Finally, with it sitting on stands anyway, it was time to see what was up with the trans... It's been going to limp mode after a cold start, and getting worse for about three years now... Lately, even with temps only around freezing, I was occasionally having issues. I decided to do a fluid change with a pan drop to change the internal filter too, and check out the wiring. Last time I changed the fluid was when I did the trans cooler lines several years ago, and I put two gallons of Transynd in it. I couldn't find any Transynd locally this time, so I bought three gallons of Shell Spirax, which is also TES 295, and at least as expensive as Transynd!!
When I dropped the pan, the pan filter dropped with it...
I took it as a sign that the seal between the filter and valve body was shot, and probably allowing it to suck air when cold started, resulting in the faults I was getting, and subsequent limp mode.
The pan was completely clean, so the spin-on filter seems to be doing it's job. I checked the wiring, which was fine, and put it all back together with new pan and spin-on filters. Topped off with about 2-1/2 gallons of Spirax and it's been totally fine since, with no faulting out down to at least about 15F.
(anybody else notice this little guy is driving a RHD car??)
Next up, I decided it was time to get rid of the airbags. They work great on the highway, or around town, and OK on mild roads, but the Air Lift 5000 kit I used took the place of the jounce bumpers, so when it does bottom out, it's metal on metal, and pretty harsh! The airbags also have a LOT of rebound if you do compress them going over a bump. They also restrict droop travel quite a bit in my application.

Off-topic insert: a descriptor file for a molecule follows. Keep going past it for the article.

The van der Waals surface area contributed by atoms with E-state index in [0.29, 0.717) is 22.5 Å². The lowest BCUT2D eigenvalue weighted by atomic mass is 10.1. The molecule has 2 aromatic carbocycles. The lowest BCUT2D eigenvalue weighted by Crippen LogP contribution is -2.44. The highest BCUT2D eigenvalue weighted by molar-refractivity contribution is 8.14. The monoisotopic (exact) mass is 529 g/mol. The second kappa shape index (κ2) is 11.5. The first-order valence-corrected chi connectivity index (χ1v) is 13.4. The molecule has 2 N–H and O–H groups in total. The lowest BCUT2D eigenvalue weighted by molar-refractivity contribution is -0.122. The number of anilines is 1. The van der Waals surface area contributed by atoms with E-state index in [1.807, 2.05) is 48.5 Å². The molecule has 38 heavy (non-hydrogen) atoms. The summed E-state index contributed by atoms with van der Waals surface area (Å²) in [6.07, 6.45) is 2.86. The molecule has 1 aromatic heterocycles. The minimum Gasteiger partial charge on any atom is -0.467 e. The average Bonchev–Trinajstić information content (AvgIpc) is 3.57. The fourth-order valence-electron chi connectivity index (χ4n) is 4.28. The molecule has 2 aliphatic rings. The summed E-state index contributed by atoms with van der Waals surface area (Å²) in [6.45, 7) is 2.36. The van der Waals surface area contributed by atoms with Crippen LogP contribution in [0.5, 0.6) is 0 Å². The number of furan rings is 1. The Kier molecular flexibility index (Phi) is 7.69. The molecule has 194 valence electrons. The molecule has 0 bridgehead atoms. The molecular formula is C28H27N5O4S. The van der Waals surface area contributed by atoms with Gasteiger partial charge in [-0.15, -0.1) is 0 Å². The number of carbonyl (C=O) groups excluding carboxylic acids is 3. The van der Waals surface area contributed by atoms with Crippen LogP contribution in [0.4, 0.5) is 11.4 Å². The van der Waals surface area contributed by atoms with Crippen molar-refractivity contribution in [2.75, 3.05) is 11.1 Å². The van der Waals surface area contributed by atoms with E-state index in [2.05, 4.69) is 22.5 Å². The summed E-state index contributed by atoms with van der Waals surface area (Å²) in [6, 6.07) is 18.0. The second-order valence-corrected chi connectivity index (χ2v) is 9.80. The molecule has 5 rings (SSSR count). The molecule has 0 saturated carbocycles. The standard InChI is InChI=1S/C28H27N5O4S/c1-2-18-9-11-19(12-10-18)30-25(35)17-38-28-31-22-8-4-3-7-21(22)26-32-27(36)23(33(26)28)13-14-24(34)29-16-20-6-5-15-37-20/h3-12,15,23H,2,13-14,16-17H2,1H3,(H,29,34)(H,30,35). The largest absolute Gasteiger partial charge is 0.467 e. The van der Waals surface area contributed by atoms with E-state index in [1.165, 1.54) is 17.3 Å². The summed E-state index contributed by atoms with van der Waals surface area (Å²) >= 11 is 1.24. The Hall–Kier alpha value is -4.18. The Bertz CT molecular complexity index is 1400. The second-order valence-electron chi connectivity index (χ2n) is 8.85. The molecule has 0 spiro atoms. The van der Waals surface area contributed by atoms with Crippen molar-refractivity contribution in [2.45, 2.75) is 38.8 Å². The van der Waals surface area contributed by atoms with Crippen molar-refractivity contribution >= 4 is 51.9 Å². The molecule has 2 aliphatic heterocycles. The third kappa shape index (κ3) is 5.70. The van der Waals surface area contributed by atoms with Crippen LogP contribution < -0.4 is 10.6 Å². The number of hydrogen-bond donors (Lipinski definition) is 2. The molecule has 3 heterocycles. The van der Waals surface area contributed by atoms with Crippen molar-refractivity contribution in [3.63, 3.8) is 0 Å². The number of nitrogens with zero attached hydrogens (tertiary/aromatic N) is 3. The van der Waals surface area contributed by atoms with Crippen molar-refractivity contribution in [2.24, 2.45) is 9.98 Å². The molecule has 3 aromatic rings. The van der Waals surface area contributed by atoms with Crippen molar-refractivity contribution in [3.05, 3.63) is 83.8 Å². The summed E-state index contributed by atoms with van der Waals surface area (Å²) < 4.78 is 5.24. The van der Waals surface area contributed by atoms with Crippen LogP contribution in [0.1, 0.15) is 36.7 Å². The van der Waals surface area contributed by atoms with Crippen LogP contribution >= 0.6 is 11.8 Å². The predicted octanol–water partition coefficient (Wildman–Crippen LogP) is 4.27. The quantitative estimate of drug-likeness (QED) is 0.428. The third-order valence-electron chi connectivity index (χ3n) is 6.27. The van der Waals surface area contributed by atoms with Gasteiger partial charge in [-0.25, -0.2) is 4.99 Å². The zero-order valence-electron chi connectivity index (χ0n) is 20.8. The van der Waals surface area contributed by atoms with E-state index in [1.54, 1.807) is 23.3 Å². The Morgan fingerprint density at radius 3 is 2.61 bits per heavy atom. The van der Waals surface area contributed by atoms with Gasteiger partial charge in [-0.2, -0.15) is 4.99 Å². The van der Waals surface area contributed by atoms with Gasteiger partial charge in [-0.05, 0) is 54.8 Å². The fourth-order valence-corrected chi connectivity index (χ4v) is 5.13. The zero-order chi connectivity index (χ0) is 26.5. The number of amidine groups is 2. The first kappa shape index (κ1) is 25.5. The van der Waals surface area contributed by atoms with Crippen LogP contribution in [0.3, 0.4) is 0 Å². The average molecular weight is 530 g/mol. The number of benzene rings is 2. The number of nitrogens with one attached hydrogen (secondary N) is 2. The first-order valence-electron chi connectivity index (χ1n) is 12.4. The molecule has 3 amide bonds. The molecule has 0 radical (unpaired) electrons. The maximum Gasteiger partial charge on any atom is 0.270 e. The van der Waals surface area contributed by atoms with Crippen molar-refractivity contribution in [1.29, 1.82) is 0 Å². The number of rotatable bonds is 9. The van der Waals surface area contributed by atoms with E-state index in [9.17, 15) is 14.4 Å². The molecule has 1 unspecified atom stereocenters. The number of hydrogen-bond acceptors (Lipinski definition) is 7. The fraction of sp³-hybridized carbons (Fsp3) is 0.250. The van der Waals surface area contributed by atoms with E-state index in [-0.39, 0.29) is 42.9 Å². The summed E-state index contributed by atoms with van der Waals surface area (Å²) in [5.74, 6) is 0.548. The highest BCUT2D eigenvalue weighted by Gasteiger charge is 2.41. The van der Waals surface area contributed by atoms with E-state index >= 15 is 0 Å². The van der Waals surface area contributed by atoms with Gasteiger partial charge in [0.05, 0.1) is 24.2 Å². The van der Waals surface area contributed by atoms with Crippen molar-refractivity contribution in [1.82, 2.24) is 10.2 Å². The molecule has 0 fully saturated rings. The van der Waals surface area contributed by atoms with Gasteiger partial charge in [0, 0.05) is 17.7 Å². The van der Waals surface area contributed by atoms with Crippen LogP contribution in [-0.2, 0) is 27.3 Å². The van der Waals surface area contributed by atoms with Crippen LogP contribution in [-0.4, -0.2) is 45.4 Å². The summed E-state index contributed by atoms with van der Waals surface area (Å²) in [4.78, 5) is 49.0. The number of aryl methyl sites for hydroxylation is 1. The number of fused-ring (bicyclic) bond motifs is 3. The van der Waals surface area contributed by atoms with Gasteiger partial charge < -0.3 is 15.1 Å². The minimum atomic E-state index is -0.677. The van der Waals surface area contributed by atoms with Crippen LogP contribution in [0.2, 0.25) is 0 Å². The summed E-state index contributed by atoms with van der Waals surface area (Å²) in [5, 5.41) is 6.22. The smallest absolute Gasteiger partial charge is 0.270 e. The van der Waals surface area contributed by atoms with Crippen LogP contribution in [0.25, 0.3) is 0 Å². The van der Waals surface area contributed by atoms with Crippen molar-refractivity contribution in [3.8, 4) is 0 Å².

I could spend money on newer bags with built in jounce bumpers, and then add the bases that allow them to lift out, but I don't have much room for the bases without lifting it more, and I'm pretty sure it still wouldn't work as well in the rough as a proper set of springs...
A walk through my favorite local junkyard revealed a nice looking set of 5-leaf springs in a '98 3500 CCLB (Non-dually). I bought them with a plan to "be like Jack" and build a better pack.
The '06 springs had four leaves plus a long overload. Even without the airbags, the were OK, but there was some taildragging with the camper in the bed, or with the 5th wheel hooked up. (Camper is ~1600lbs, 5-er about 2500lbs of pin weight...) I figured adding one more leaf would probably work well with the camper in the back, and I don't tow the 5th wheel much, so doing what Jack did and swapping the four bottom leaves and shorter overload from the older pack under my existing main leaf would be a good start! (The bushings use smaller bolts on the older trucks, so you have to keep the later main leaf.)